- Benefits to services: sharing resources, knowledge and best practice; central base; networking; signposting and better communication with other organisations; partnership working.
- Benefits to policy: direct link to people to involve in decision making; central point for information in & out; highlight issues as they develop; using expert (i.e. service users) knowledge and feedback; actions not words.
- Benefits to our perception: open and welcoming environment; familiar place within the community; multi-agency centre; public sharing of responsibility creates understanding and reduces stigma; anonymity for reason people are coming in.
This helped us get under the skin of the Why question – why do we need to do things differently? Why should we involve communities? Why should we focus on strengths? We shared a quote from the Commission on the Future Delivery of Public Services by Dr Campbell Christie – often referred to as the Christie Commission – which was published five years to the day of our Stakeholders’ Event:
“Unless Scotland embraces a radical, new, collaborative culture throughout our public services, both budgets and provision will buckle under the strain. As a whole, the system can be ‘top down’ and unresponsive to the needs of individuals and communities. It lacks accountability and is often characterised by a short-termism that makes it difficult to prioritise preventative approaches.”
Over the past few years, there has been a shift in understanding how public services should be delivered; not about doing things to people, nor for people, but ultimately with people. To properly understand co-production, organisations need to let go and stop setting the agenda. Co-production isn’t simply about involving communities ad-hoc, bringing in people when it suits the public services that are taking the lead. Instead it brings about a fundamental shift in co-producing a shared agenda, establishing the direction, way before we get close to any implementation stage. Community members need to be at the centre of developing how services are designed and delivered if we are to ultimately change the way we work. Harnessing the skills, passion and knowledge that already exists in our communities will ensure we are all empowered to contribute to improvements in our lives.
For our final group exercise of the day, we wrote down the top two or three actions people felt would help take work forward to develop the Hub. We then grouped these actions into themes and asked people to sign up to an area of work they felt they could actively contribute to. These themes were refined over the subsequent days, but essentially we ended up with: (or these themes broadly broke down into the following five areas)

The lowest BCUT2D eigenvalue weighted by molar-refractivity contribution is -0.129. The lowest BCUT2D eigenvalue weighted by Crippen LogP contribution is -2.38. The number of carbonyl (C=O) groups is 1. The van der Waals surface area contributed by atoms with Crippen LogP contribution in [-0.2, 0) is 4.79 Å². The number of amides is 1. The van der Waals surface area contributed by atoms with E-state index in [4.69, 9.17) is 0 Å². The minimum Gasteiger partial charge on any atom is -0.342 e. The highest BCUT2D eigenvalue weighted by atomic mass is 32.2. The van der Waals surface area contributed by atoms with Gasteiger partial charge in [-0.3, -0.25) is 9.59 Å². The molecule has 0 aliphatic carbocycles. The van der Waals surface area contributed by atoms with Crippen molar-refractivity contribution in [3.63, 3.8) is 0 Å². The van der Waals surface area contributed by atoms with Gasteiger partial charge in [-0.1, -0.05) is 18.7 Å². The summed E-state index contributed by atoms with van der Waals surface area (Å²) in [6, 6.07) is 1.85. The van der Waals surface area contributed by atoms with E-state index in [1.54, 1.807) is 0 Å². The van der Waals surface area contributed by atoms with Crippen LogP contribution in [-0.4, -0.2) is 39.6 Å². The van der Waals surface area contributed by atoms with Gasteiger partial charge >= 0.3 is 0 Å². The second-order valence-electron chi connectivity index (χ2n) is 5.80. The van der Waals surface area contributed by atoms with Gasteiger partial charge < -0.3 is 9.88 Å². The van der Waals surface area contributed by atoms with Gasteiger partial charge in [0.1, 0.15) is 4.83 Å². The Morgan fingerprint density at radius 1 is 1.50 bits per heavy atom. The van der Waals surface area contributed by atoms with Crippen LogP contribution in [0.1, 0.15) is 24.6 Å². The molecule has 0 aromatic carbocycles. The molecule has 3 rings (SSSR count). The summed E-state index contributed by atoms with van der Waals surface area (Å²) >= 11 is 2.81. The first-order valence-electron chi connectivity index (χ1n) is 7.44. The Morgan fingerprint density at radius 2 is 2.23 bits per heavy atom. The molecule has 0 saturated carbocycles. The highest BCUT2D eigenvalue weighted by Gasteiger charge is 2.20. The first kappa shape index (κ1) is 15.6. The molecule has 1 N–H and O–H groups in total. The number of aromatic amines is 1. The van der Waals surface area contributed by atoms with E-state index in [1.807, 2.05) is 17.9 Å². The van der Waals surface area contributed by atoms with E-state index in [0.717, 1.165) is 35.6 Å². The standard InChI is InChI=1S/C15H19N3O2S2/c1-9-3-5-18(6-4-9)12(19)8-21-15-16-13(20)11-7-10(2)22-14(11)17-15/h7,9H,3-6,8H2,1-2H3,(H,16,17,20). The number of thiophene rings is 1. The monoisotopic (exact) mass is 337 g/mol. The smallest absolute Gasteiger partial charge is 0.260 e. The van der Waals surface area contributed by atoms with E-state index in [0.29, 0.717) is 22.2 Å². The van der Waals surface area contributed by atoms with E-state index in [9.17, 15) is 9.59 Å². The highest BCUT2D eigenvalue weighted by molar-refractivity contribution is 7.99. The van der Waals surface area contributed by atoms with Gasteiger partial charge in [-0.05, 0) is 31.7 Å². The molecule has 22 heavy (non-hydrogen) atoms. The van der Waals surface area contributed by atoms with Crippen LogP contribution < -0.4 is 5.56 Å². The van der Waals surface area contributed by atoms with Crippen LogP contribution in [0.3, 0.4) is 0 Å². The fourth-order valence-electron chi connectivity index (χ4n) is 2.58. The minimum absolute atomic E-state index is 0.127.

- Community engagement & capacity building
- Partnership working, collaboration, vision & values
- Marketing & layout
- Service delivery
- Hub programme development
with performance and measurement being at the core of all five. These groups now gave us a solid foundation to build on and collaboratively develop the next stage of the Hub’s story.
We’re shutting for the day for our Dunfermline Advice Hub Stakeholder’s Meeting, on Wednesday 29th June We’ll be back again on Thursday, from 10am!
Over the course of a few weeks this month, we spoke to a number of different stakeholders and partners who have had some involvement with the Hub. These Stakeholders may have been instrumental in getting the Hub up and running; they may be involved in delivering a service out of the Hub, or volunteering for or from the Hub; or perhaps they were just keen to link into the Hub to explore deeper partnership working. We used a fixed set of questions to ensure we explored the same subjects with everyone we spoke to, and made a point of keeping the discussions conversational.
Amongst many things, we asked:
- How people became involved in the Hub;
- What people’s vision for the Hub was;
- How we could make the Hub more effective;
- What could we do to improve the customer journey.
What we discovered was a lot of passion and enthusiasm to work together. Talking to people one to one, informally, gave people a chance to speak honestly and openly, not just about how they felt as workers and volunteers, but how they felt personally about living and working in their communities. At times these conversations were deeply personal and passionate:
“communities need places where people can come together and learn and share with each other, people shouldn’t have to feel so isolated”
“we de-skilled communities when we were cash rich”
“it would be great to know what the customers of the hub think about the hub”
“It’s not about the services, it’s about the person walking through the door”
Each conversation lasted between an hour to an hour-and-a-half. A surprising side-effect of creating this head space and asking these questions ‘outside’ of work, was that people quite often told us they were experiencing light bulb moments – an insight into something they’ve done or could do differently.